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Pain and fatigue in sport: are they so different?
  1. Kieran O’Sullivan1,2,
  2. Peter B O’Sullivan3,4,
  3. Tim J Gabbett5,6
  1. 1Department of Clinical Therapies, University of Limerick, Limerick, Ireland
  2. 2Sports Spine Centre, Aspetar Orthopaedic and Sports Medicine Hospital, Doha, Qatar
  3. 3School of Physiotherapy and Exercise Science, Curtin University, Perth, Australia
  4. 4Bodylogic Physiotherapy, Perth, Australia
  5. 5Gabbett Performance Solutions, Brisbane, Australia
  6. 6Institute for Resilient Regions, University of Southern Queensland, Ipswich, Australia
  1. Correspondence to Dr Kieran O’Sullivan, Sports Spine Centre, Aspetar Orthopaedic and Sports Medicine Hospital, Doha, Qatar; kieran.osullivan{at}aspetar.com

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Pain and fatigue are common reasons for athletes to avoid, or reduce, sporting participation. Despite commonly coexisting, they are usually treated as distinct entities. Both sensations are often interpreted by medical staff as indicating that physical activity should be reduced or avoided, either due to tissue damage (pain) or excessive training (fatigue). But paradoxically, that management plan—relative rest—means that athletes avoid what keeps them healthy, fit and resilient—physical activity.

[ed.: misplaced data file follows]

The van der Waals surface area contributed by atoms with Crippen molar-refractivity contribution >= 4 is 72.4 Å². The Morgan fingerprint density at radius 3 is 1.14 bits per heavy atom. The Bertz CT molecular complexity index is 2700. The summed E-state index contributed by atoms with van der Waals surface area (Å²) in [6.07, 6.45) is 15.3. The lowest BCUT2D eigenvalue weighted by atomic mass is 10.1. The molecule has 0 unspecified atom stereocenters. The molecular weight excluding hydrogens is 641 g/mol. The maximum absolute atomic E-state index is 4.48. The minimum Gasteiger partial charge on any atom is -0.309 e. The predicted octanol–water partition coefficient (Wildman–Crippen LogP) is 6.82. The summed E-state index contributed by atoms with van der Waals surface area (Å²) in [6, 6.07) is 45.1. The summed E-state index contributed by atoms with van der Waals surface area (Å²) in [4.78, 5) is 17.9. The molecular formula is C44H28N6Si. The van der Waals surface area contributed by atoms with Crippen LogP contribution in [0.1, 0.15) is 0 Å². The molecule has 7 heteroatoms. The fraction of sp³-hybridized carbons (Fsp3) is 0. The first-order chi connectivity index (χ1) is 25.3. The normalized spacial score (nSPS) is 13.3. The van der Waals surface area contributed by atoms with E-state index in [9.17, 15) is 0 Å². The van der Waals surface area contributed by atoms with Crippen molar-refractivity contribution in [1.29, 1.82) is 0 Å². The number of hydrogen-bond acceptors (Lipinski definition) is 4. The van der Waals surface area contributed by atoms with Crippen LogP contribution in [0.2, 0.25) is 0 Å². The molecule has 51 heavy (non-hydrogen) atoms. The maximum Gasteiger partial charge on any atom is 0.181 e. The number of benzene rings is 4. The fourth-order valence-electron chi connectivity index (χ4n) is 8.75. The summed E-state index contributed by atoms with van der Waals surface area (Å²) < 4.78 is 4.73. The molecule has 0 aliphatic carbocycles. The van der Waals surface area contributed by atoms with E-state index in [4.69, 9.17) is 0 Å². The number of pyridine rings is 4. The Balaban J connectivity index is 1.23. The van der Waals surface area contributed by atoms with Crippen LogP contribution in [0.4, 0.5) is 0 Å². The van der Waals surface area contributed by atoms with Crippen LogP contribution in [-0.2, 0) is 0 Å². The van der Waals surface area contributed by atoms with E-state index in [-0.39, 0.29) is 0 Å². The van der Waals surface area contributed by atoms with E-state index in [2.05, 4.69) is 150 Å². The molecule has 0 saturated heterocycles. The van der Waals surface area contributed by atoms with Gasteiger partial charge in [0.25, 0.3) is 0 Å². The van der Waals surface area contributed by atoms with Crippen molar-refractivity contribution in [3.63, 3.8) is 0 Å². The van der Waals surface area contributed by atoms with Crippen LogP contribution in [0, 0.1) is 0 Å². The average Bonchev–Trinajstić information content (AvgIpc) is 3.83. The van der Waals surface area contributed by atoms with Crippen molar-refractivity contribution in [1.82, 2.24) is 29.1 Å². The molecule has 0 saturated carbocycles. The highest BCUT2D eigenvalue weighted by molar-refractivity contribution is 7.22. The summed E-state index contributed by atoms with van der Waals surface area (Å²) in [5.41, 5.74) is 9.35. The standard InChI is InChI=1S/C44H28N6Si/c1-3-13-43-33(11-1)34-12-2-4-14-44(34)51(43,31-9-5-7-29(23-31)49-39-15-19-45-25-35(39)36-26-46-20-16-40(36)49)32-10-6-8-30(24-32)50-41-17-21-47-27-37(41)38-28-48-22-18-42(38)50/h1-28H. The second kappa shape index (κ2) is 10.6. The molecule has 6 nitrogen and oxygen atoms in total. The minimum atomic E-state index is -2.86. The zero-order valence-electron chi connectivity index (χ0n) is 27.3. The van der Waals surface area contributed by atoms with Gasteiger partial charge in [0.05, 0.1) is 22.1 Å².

Coaches sometimes view the sensations of pain and fatigue as indicators of physical and/or psychological weakness; they should be ignored to ‘toughen up’ athletes, sometimes leading to athletes unhelpfully provoking symptoms. These opposing views between medical staff and coaches—which often reflect limited understanding regarding the interaction of training load, beliefs and other external factors on pain and fatigue—often place the athlete in a conflicted state. ‘Should I tell (the medical team) or should I remain stoic’ (figure 1). We discuss the parallels between pain and fatigue, and how their management reflects the lens through which these …

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